Soup

Recipe of the Week: Roast Beetroot & Ginger Soup

Colourful and wonderful, this vibrant soup will cheer your day.

Taken from Cook it Slowly!, our fabulous sell-out cookbook, now back in stock.

Click here for more information.

 

Roast Beetroot & Ginger Soup

 

Roast Beetroot & Ginger Soup

  • Servings: 6-8
  • Difficulty: easy
  • Print

Calories 78 per portion
Fat 3g (0.5g sat) per portion
Suitable for vegetarians
Suitable for freezing

Ingredients

  • Beetroot 4, approx. 680g (1½lb), scrubbed, topped and tailed and cut into thick wedges
  • Red onions 2, peeled and cut into thick wedges
  • Root ginger 25g (1oz), peeled and cut into thick slices
  • Celery 2 sticks, cut into thick chunks
  • Olive oil 2 tbsp
  • Vegetable Stock Pots (or stock cubes) 2
  • Celery salt 1–2 tsp
  • Freshly ground black pepper
  • Lime or lemon juice 1–2 tbsp
  • Coconut milk yogurt 125g pot
  • Torn celery leaves to garnish (optional

Instructions

  1. Preheat the oven to 160°C/140°fan/Gas 3. Put the beetroot and onion wedges, ginger and celery in a roasting tin. Add the oil and mix well to coat the vegetables. Cover the tin with foil and roast for 3 hours until the vegetables have softened.
  2. Put half the roasted vegetable mixture into a blender or food processor with one of the Stock Pots (or cubes) and 500ml (18fl oz) boiling water. Purée until smooth, then tip into a large saucepan. Put the rest of the vegetables and cooking juices from the roasting tin into the blender or food processor along with the other Stock Pot and 500ml (18fl oz) boiling water and purée. Add to the first batch.
  3. Stir in the celery salt, pepper and lime or lemon juice to taste. If necessary, reheat gently and adjust the consistency and seasoning to taste. Ladle into warmed bowls then swirl coconut milk yogurt into each one and sprinkle with torn celery leaves, if wished.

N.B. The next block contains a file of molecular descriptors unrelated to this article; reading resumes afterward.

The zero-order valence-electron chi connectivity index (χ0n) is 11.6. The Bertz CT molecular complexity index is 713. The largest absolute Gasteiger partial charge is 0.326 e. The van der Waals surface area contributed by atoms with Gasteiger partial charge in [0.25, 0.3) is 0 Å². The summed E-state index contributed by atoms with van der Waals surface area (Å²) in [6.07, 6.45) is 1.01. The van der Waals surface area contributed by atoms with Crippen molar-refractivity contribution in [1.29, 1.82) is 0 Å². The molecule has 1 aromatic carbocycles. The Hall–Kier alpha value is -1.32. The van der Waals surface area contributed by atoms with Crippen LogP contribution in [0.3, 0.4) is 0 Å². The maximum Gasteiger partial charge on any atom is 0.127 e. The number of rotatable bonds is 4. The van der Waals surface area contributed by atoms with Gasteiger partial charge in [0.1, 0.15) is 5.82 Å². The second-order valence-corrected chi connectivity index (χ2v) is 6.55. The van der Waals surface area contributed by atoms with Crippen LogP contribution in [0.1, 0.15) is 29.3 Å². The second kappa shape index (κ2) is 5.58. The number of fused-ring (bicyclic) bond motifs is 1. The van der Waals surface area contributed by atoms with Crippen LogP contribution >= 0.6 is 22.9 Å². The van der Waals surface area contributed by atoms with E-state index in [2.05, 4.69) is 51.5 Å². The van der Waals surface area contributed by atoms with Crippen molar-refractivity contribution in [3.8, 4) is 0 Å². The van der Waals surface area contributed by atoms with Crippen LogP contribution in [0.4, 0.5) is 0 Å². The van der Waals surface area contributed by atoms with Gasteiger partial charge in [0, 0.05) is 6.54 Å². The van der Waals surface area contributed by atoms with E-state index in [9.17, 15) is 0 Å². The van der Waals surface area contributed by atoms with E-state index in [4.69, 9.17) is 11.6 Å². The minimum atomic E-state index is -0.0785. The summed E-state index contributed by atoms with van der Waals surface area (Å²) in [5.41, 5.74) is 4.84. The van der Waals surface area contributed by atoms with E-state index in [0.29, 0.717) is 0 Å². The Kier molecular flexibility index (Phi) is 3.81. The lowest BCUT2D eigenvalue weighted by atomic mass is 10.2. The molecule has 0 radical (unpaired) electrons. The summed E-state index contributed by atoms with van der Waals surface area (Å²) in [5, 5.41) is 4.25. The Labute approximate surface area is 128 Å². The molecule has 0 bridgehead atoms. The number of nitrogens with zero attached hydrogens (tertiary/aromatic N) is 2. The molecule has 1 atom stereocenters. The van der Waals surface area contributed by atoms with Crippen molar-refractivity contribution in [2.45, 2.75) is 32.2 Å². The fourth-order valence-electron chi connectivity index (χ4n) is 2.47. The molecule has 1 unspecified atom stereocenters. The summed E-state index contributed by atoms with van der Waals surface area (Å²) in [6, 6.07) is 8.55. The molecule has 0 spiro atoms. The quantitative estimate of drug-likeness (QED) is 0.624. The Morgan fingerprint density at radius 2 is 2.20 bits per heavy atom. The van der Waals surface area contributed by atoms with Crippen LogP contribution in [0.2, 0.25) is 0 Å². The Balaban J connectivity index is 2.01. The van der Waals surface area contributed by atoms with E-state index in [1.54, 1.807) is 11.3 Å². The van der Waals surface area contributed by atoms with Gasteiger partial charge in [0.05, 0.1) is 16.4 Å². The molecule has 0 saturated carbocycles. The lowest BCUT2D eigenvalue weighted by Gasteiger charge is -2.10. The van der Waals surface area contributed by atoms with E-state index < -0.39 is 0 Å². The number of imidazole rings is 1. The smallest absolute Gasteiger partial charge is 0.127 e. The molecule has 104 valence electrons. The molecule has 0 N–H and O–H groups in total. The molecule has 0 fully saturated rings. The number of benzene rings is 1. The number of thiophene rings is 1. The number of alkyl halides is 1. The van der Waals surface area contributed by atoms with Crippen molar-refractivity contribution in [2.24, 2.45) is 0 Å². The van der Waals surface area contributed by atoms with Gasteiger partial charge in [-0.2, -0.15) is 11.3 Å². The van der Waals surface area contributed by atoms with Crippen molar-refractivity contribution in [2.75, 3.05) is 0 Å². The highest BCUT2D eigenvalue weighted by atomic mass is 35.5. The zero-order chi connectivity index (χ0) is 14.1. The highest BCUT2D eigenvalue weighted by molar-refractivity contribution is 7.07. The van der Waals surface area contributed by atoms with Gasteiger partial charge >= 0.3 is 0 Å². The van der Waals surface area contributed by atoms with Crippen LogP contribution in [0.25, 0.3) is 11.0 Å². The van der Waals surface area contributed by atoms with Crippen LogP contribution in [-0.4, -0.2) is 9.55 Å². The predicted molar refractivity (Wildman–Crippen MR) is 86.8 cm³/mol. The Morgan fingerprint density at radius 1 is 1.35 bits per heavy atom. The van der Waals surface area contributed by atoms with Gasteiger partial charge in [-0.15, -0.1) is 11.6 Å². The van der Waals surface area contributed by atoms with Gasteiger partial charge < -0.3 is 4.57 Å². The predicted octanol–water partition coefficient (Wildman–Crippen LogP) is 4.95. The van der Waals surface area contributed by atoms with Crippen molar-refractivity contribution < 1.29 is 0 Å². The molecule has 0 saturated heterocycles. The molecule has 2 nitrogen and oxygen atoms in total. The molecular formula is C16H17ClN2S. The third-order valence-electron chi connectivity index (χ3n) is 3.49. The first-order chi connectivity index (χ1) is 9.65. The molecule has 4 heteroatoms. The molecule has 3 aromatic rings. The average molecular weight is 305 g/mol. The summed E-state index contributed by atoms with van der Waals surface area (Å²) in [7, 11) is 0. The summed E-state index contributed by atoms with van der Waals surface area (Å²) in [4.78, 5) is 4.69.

Cook’s tips

There’s no need to peel the beetroot. Stir halfway through cooking if you are around but it’s not essential. For a really smooth soup, purée the mixture, then push it through a sieve.

 


 

Cook it Slowly! cookbookRecipe taken from Cook it Slowly!

Prepare quickly, cook slowly and savour every mouthful.

Slowly-cooked meals are easy, fuss-free and delicious with melt-in-the-mouth textures and intense flavours.

For more recipe visit the website…

READ MORE

 

 

#recipeoftheweek

#beetroot

#soup

#tripletested

 

 

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WIN a Morphy Richards 48280 Fastbake Breadmaker

Win a Morphy Richards Breadmaker

Win a Morphy Richards Breadmaker

This breadmaker bakes heavenly-smelling loaves, as well as rolls, pizza dough, cake and even jam!

As it’s compact you’ll only need a small space in your kitchen for this handy machine.

And with a time-delay function, you
can wake up to the aroma of
freshly-baked bread in the morning.

ENTER

But be quick. It’s your last chance to enter today!

 

While your bread’s baking, why not try this wonderful and vibrant soup?

 

Roast Beetroot & Ginger Soup

 

Roast Beetroot & Ginger Soup

  • Servings: 6-8
  • Difficulty: easy
  • Print

Calories 78 per portion
Fat 3g (0.5g sat) per portion
Suitable for vegetarians
Suitable for freezing

Ingredients

  • Beetroot 4, approx. 680g (1½lb), scrubbed, topped and tailed and cut into thick wedges
  • Red onions 2, peeled and cut into thick wedges
  • Root ginger 25g (1oz), peeled and cut into thick slices
  • Celery 2 sticks, cut into thick chunks
  • Olive oil 2 tbsp
  • Vegetable Stock Pots (or stock cubes) 2
  • Celery salt 1–2 tsp
  • Freshly ground black pepper
  • Lime or lemon juice 1–2 tbsp
  • Coconut milk yogurt 125g pot
  • Torn celery leaves to garnish (optional

Instructions

  1. Preheat the oven to 160°C/140°fan/Gas 3. Put the beetroot and onion wedges, ginger and celery in a roasting tin. Add the oil and mix well to coat the vegetables. Cover the tin with foil and roast for 3 hours until the vegetables have softened.